An Element of Protection
Magnesium is a mineral essential to mental health.
By Hara Estroff Marano published May 7, 2016 - last reviewed on July 4, 2016
One of the most abundant elements in the universe and on earth, magnesium—which is literally stardust—is essential to the function of the human body (as well as those of all other animals, and plants, too). It's vital to energy production, muscle and nerve function, protein synthesis, and enzyme activity. It stabilizes heart rate, helps regulate insulin metabolism, and relaxes blood vessels, among many other roles.
Now, new technology is furnishing evidence that the mineral is far more widely active in the body than anyone suspected. Researchers in Italy recently discovered, for example, that thousands of the body's proteins inherit the capacity to bind to magnesium and warrant being collectively distinguished as "the magnesome." The mineral, many now believe, plays a significant role in human health, and accumulating evidence suggests that its most important job may be in protecting the brain.
One of the big puzzles of contemporary science is Alzheimer's disease, the chronic neurodegenerative disorder marked most prominently by short-term memory loss. Not only is the cause unclear, but there is no way to stop the progression of symptoms. Neuroscientists in the United States and China, however, are accumulating evidence that delivering magnesium ions to the brain may reverse cognitive deficits typical of the disorder by preventing loss of the connections between nerve cells.
Using a form of magnesium he adapted to penetrate the blood-brain barrier, Guosong Liu, formerly head of the Center for Learning and Memory at MIT, now at Tsinghua University in Beijing, finds that the element restores synaptic function by increasing the density of synapses, especially in the hippocampus. In studies of both young and old animals, including those with amyloid deposits considered the hallmark of Alzheimer's pathology, magnesium "rescues" the transmission of signals that underlie memory and learning. Placebo-controlled trials of magnesium in human subjects are now underway.
Studies that track the development of disorders over time show that low levels of magnesium intake are also linked to depression. In a recent Finnish study of more than 2,300 middle-aged men followed for 20 years, those who were eventually diagnosed with depression had lower magnesium levels than those who never developed the disorder.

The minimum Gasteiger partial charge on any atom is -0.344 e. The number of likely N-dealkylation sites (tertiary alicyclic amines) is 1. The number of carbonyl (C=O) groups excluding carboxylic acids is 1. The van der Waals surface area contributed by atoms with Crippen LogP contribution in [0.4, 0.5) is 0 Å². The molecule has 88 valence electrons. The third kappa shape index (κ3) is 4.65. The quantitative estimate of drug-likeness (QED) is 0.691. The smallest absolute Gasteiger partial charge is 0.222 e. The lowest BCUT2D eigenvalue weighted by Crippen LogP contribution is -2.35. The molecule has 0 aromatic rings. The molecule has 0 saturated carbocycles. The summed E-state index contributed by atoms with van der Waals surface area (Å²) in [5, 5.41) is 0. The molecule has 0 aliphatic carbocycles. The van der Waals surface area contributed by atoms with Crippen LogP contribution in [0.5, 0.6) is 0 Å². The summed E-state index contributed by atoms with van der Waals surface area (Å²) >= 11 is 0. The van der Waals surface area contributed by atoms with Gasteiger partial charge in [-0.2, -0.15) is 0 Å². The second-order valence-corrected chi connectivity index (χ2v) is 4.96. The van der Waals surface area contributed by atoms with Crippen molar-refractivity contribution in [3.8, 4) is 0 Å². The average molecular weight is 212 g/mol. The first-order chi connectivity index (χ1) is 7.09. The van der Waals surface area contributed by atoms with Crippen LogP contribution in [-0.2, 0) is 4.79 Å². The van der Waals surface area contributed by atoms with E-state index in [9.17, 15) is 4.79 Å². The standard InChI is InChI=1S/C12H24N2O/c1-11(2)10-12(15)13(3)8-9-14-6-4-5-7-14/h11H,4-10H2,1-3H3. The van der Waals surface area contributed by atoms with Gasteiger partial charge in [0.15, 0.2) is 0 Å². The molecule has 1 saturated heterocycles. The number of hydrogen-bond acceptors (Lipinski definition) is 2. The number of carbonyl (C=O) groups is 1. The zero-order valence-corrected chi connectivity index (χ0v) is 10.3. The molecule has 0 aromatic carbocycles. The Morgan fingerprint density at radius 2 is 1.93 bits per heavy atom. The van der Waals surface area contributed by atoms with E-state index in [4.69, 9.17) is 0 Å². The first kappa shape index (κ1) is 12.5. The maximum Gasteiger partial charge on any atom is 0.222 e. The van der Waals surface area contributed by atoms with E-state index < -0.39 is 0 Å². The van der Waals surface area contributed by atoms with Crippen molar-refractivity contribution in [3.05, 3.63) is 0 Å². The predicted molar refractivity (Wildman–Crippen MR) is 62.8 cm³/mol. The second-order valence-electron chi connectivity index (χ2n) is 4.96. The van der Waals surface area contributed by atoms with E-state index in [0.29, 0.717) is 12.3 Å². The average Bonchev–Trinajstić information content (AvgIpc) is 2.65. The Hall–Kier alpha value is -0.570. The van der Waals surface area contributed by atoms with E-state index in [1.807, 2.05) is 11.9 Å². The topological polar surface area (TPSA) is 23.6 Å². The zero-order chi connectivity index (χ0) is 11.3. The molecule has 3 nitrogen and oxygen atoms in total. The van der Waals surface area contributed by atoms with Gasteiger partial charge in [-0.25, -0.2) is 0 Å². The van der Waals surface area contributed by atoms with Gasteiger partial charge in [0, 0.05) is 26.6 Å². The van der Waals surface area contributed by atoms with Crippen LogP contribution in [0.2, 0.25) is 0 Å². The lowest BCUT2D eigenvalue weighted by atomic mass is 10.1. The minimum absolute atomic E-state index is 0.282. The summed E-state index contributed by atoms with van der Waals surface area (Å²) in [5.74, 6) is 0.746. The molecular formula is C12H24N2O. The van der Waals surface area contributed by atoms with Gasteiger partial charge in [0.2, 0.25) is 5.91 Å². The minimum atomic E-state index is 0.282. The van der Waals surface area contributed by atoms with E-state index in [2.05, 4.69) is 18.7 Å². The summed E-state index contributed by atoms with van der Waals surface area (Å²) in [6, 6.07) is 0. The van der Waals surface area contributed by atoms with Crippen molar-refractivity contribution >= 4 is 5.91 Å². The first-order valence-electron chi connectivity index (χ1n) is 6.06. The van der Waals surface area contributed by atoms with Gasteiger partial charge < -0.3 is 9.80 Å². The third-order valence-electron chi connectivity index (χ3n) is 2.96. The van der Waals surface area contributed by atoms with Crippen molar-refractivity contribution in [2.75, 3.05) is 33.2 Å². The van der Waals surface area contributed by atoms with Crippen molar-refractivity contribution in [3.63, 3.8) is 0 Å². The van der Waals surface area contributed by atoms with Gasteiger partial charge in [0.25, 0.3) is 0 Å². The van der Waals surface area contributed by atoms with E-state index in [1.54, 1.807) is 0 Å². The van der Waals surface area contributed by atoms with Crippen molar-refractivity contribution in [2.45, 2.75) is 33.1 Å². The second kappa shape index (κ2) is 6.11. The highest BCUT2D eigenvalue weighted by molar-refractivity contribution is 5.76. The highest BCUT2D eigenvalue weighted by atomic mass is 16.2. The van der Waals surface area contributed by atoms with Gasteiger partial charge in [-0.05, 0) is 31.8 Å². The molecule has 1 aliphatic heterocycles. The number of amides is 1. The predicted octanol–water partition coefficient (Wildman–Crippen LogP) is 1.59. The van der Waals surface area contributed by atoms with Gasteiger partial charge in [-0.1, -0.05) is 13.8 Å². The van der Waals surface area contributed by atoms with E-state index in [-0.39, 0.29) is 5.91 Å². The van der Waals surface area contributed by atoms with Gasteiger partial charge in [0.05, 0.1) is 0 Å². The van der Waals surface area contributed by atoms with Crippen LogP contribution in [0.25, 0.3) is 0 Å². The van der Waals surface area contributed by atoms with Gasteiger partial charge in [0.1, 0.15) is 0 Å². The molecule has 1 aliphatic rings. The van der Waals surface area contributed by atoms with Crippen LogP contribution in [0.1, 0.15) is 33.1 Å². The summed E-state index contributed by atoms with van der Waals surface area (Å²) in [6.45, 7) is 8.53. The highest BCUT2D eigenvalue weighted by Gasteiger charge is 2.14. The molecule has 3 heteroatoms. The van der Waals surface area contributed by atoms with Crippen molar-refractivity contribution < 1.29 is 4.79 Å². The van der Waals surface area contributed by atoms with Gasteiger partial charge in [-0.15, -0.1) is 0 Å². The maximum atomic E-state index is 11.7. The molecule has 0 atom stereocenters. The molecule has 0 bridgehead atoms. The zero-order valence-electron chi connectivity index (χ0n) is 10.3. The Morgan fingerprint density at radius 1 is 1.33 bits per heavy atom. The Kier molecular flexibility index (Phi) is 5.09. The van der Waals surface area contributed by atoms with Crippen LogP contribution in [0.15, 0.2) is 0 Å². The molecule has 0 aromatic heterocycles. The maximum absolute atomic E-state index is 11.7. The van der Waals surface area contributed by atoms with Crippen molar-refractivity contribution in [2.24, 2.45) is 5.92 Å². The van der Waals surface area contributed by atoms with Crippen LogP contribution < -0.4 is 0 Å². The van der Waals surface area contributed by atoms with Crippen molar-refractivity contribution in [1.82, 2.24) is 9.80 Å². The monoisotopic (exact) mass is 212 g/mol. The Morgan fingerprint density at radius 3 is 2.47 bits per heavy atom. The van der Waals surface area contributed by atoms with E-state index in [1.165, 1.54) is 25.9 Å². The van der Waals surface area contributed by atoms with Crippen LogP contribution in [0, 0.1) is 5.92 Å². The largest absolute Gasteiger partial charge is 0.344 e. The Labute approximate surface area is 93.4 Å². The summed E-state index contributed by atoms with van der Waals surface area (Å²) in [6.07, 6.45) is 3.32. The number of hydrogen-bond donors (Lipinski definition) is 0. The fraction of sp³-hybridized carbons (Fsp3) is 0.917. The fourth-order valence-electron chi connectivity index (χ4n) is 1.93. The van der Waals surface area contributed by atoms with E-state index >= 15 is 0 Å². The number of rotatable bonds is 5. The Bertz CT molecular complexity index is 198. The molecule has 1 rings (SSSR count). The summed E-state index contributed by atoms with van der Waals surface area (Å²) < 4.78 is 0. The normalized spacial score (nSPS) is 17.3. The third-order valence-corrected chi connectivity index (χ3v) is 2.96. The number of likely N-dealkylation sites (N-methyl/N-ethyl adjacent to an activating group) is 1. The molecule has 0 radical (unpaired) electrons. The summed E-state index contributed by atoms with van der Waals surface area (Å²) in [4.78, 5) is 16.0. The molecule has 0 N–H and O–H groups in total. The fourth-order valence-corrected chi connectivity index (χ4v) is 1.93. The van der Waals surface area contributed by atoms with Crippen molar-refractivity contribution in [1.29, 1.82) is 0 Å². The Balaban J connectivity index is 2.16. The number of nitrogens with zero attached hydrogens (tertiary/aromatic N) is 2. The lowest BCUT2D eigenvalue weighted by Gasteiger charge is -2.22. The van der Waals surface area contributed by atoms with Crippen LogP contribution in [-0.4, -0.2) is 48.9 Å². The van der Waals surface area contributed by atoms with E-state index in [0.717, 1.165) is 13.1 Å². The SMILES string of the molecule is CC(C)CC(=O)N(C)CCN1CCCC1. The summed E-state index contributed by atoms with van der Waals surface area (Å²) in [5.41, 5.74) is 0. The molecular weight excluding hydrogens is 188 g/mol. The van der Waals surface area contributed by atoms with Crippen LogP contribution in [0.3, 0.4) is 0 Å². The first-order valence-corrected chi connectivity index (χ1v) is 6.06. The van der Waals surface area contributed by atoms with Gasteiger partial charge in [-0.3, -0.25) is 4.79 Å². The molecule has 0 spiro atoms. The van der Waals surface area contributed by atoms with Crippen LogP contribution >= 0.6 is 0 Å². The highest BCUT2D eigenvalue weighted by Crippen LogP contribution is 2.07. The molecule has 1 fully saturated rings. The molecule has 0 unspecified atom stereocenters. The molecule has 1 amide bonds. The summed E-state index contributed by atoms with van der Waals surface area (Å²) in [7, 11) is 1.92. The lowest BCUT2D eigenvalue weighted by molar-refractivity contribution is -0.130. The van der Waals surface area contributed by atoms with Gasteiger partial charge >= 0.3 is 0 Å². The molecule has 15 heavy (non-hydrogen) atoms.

Researchers suggest several ways that magnesium may be protective. The mineral helps regulate the hypothalamic-pituitary axis, the main stress-response system, controlling circulating levels of the stress hormone cortisol. In addition, magnesium acts as a cofactor for the synthesis of substances essential for the transmission of nerve impulses in the brain.
It also appears to increase levels of BDNF, a protein that promotes learning and adaptability by stimulating the growth of new neurons. What's more, depression is increasingly seen as a disorder involving or reflecting inflammatory processes in the brain, and magnesium deficiency is associated with increased levels of inflammation-promoting substances.
Raising magnesium levels in the brain may also help to curb anxiety. Without a robust fear memory, humans would likely not have lived to tell their stories or develop science. But the very same capacity underlies our propensity to anxiety. Liu and colleagues find that magnesium enhances the extinction of fear memory—one of the goals of psychotherapy. And it does so without disrupting the ability to lay down fear memories in the first place.
The human body doesn't make magnesium; all we need must come from our diet. And while it's present in many foods, fewer than a third of Americans get enough from their diet to meet their daily requirement. The mineral is stripped out of many foods when they undergo processing. Adolescent females and elderly men are most likely to have an insufficient intake of magnesium.
Magnesium in Mind
- Enhances synaptic plasticity and density
- Strengthens synaptic connections, boosting learning ability
- Promotes short- and long-term memory
- Counters depression
- Spurs extinction of fear memory
- Reverses cognitive deficits in Alzheimer’s disease
- Increases duration of deep sleep
- Decreases levels of stress hormone cortisol
- The average U.S. intake for magnesium is 250mg/day, while the Recommended Dietary Allowance for adults is 400–420 mg/day for males and 310–320 mg/day for females.
- Bones serve as the major reservoir of magnesium in the body, with muscle cells the runner-up.
- There is no simple test for measuring magnesium levels in the body because most magnesium is sequestered in bone and muscle cells.
- Magnesium is required for the synthesis of DNA and RNA.
- Because the magnesium content of soil has been declining for several decades, so has the magnesium content of produce. Processing and refining of grains further diminish the magnesium content of food.
- Studies show that magnesium intake declines with age.
A Mineral’s Many Roles
- Regulates blood pressure
- Regulates muscle contraction and relaxation
- Prevents migraine headaches
- Enables immune function
- Contributes to bone structure
- Low levels linked to risk of sudden cardiac death
- Essential to glucose metabolism and insulin sensitivity